It is relevant in this context to note one of the key findings from the ARIA research study of 2003 [1] .   That survey found that 82% of those who had received a burnt CD reported that they either never or very rarely went on to buy a copy of the original recording.   One of the key conclusions to be drawn from that finding is that, in the minds of consumers, a "burnt" CD is an effective substitute for a legitimate copy of the recording (unlike the position with cassette tapes a decade or more ago).   As such, the extent of the substitution effect, whilst very unlikely to be one for one, is nonetheless likely to be substantial.   It would simply not be feasible to impose a levy that compensated copyright owners and recording artists for this substitution effect.

No credible basis for distribution

 

One of the record industry's key concerns in relation to a blank media levy relates to the difficulty of developing a credible basis for distributing the levy income to sound recording copyright owners and recording artists.   Even if it were possible to develop a justifiable basis for allocating a proportion of the levy to sound recording interests (as distinct from the interests of other copyright based industries, such as software companies, film producers and computer game developers), it is clear that no information could be gathered as to the actual recordings being copied and how many times each was copied.   As such, any distribution of income to those entitled would be, at best, an educated guess.   The industry considers this to be an extremely unsatisfactory outcome, particularly given advances in technology in the last 10-15 years.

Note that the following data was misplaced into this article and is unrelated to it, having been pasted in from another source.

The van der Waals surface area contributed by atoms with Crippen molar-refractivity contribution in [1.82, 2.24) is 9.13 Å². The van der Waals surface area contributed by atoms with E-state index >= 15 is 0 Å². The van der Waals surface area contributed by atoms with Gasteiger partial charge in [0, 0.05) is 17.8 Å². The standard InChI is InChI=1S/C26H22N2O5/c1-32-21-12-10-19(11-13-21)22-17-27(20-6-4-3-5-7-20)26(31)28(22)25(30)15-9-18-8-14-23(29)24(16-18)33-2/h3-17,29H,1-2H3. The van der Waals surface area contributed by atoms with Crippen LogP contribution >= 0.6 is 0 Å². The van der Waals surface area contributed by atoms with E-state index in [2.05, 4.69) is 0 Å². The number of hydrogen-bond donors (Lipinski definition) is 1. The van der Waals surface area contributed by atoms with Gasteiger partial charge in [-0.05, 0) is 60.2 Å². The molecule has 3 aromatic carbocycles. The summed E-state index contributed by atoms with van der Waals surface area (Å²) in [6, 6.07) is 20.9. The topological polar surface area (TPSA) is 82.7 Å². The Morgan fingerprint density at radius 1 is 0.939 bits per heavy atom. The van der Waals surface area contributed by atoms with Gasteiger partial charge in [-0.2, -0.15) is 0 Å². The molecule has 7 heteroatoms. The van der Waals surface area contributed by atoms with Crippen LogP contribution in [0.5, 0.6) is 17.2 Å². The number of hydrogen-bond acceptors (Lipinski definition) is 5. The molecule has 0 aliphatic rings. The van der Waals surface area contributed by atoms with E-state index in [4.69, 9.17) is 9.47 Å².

One of the benefits of supporting and encouraging the use by consumers of legitimate download services is that income received can be linked directly to the copies being made.   As such, in respect of each track downloaded, income can be specifically attributed to the relevant copyright owner and recording artist.   A blank media levy would, by definition, be incapable of providing any sort of meaningful distribution data and, in those circumstances, is likely to be highly prejudicial to both copyright owners and recording artists who would be otherwise entitled to receive income.

Contractual relationships

 

The introduction of a blank media levy scheme would be at odds with the contractual relationships between consumers and those companies selling licensed downloads.